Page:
In response to “Ethanol is a not long term solution,” I’ll begin by saying the author made some valid points. No, ethanol is not an environmental, economic and political cure-all, nor is it the sole solution to our nation’s fossil fuel addiction. However, the post did fail to address one key question that should be asked of all alternatives to traditional petroleum fuels: “are ethanol blend fuels better than traditional petroleum fuels?”
The American Lung Association in Minnesota believes the answer to that question is “yes.” Using E85 in a flex fuel vehicle significantly reduces tailpipe emissions as well as lifecycle greenhouse gas emissions; the 10 percent ethanol added as an oxygenate in our gasoline helps the fuel burn cleaner and reduces the amount of oil we need to import from other states and other countries.
Before we critique ethanol, let’s take a closer look at the traditional transportation fuels most of us still use every day. A large percent of the gasoline, diesel and aviation fuels consumed in Minnesota are derived from the Tar Sands region of Alberta, Canada. The partially degraded bitumen used to make our fuels is strip-mined or steamed out of the soil, using processes that require enormous amounts of water and fossil fuels. After the thick sludge arrives in Minnesota via pipeline or rail, more energy and water is used to refine the fuels that power our vehicles, boats and aircraft. This carbon and water intensive oil produces more greenhouse gases than sweet light crude, and unlike ethanol, it is not renewable or cleaner-burning.
Few people realize that gasoline actually has a negative energy balance. The U.S. Department of Energy reports that for every unit of energy expended in gasoline production, just 0.81 units of energy are delivered in the final product. On the other hand, for every unit of energy used to make ethanol and its co-products, 1.87 units of energy are yielded.
There are more than 300,000 flex fuel vehicles that can use E85 and other high-ethanol blend fuels registered in Minnesota. Minnesotans buy millions of gallons of E85 from more than 350 retail outlets statewide each year. This cleaner-burning fuel is not mandated, but is the fuel of choice for many Minnesotans drivers who want a fuel that is made close to home, reduces air pollution and (almost always) costs less than regular unleaded.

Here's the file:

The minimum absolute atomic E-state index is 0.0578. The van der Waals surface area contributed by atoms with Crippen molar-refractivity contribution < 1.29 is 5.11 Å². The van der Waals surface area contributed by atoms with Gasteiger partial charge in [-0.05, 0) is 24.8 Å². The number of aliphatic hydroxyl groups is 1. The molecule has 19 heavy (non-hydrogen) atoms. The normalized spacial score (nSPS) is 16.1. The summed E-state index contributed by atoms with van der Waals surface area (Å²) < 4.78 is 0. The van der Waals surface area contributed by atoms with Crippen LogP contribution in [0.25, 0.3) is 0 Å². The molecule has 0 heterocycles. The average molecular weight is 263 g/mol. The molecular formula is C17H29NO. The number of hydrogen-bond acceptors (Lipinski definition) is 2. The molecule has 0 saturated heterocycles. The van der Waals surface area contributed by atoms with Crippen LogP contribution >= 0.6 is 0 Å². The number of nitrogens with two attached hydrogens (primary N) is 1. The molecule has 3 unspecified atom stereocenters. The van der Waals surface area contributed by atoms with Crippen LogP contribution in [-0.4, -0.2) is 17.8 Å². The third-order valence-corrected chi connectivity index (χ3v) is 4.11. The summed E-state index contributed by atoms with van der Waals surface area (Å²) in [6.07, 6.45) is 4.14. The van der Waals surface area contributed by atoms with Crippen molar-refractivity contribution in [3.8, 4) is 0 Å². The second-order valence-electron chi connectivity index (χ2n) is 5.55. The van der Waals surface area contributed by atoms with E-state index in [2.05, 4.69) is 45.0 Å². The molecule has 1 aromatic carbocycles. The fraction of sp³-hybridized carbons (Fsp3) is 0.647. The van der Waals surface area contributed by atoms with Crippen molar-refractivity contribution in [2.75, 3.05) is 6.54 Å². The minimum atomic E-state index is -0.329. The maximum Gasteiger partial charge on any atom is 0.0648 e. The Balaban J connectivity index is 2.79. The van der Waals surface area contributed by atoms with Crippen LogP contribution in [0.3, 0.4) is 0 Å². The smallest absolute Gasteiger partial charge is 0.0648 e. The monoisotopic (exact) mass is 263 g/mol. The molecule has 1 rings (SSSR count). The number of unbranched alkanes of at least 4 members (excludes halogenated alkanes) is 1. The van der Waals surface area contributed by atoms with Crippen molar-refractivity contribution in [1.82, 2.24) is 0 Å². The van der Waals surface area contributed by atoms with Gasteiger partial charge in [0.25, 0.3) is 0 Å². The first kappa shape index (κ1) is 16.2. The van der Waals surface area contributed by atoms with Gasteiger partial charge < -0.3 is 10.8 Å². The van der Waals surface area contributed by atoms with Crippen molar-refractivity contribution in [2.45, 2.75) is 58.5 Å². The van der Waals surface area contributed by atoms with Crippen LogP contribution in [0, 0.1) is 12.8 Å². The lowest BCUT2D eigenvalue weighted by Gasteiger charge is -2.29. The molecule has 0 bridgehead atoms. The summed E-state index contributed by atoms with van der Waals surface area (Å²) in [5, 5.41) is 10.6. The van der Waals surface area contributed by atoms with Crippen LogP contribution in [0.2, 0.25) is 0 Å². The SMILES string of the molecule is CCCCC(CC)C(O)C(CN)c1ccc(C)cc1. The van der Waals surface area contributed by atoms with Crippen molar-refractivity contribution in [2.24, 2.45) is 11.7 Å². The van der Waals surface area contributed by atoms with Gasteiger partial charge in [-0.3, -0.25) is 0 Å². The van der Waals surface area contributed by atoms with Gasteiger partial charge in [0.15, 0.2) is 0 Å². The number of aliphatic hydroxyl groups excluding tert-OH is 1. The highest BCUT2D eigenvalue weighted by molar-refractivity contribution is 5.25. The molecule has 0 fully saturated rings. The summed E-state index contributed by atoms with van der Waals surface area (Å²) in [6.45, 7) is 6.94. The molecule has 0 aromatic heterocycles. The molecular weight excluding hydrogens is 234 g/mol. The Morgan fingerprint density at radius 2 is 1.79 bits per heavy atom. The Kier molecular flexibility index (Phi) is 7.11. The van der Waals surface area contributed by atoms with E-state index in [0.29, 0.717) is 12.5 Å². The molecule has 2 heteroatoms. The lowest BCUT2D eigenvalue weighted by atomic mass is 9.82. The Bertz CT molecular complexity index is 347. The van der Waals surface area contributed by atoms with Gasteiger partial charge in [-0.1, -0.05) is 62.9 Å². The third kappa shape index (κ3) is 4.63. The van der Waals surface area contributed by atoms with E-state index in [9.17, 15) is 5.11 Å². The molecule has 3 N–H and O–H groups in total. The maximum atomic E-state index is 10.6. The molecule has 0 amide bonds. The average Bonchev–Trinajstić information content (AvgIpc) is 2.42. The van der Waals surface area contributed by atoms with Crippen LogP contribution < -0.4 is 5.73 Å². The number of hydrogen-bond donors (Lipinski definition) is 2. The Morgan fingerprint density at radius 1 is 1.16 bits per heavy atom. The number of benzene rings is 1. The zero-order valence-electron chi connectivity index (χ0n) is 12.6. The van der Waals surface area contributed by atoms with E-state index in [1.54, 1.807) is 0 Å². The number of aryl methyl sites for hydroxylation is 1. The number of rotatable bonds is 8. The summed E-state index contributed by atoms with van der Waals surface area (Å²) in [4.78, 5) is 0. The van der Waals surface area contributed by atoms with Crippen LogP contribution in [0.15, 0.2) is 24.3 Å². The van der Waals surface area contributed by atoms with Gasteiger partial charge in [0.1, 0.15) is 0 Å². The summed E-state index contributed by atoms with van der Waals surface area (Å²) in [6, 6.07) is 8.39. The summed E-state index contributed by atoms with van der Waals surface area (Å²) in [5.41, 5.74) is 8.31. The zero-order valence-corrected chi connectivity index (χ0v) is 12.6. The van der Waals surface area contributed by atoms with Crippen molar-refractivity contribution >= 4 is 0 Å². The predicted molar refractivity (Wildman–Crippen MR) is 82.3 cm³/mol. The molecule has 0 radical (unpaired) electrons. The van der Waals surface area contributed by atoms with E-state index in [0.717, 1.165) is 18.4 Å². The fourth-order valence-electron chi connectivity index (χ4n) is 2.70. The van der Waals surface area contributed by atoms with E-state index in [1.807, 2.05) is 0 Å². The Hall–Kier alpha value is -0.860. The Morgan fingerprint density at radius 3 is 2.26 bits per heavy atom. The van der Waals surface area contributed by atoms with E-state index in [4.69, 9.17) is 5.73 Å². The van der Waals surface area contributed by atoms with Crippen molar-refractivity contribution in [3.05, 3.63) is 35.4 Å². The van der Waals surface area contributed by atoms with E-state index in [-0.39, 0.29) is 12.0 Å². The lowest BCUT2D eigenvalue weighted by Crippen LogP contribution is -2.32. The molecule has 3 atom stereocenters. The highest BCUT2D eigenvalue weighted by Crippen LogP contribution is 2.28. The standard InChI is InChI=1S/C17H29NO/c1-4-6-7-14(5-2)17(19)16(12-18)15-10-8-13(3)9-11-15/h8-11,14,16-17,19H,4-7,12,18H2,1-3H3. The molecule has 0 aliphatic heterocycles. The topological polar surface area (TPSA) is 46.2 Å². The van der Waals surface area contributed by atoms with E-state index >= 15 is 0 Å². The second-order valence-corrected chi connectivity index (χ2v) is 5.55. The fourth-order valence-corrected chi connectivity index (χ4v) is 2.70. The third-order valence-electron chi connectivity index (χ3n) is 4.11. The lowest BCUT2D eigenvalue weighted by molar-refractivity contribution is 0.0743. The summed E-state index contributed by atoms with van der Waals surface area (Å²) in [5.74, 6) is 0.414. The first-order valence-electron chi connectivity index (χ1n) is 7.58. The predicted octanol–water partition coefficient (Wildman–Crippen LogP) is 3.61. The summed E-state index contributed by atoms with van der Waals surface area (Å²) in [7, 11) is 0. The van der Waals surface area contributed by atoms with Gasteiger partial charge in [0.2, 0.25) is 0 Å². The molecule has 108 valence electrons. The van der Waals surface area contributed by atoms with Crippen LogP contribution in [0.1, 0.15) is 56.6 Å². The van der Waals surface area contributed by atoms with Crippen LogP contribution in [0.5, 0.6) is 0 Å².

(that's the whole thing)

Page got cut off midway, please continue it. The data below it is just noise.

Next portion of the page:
It is true that E85 contains less energy per volume than gasoline. However, the current price of E85 more than offsets any reduction in miles per gallon, plus E85 is largely renewable, gasoline is not. The closer you compare E85 to gasoline, the better the homegrown fuel looks.
Slowly but surely, we are breaking our addiction to oil. For the first time in decades, our consumption of gasoline has declined. We’re driving less, driving smarter, and conserving more. Here in Minnesota, walking and biking are booming, our mass transit options are growing, and we have seen steady growth in E85, biodiesel, electric, natural gas and propane powered vehicles.
As the MN 2020 post concluded, we still have a ways to go before we reach the full potential of many renewable energy sources available to us. Vehicle emissions are still the single largest source of air pollution in Minnesota, and we should not allow the search for a “perfect solution” get in the way of some of the better choices we have available to us right now. Research on promising new fuels and technologies must move forward. In the meanwhile, the American Lung Association in Minnesota will continue to fight for cleaner air, cleaner vehicles, and cleaner fuels, like E85 and biodiesel.
Robert Moffitt is the communication director of the American Lung Association in Minnesota
Reporting for this article supported in part by Bush Foundation.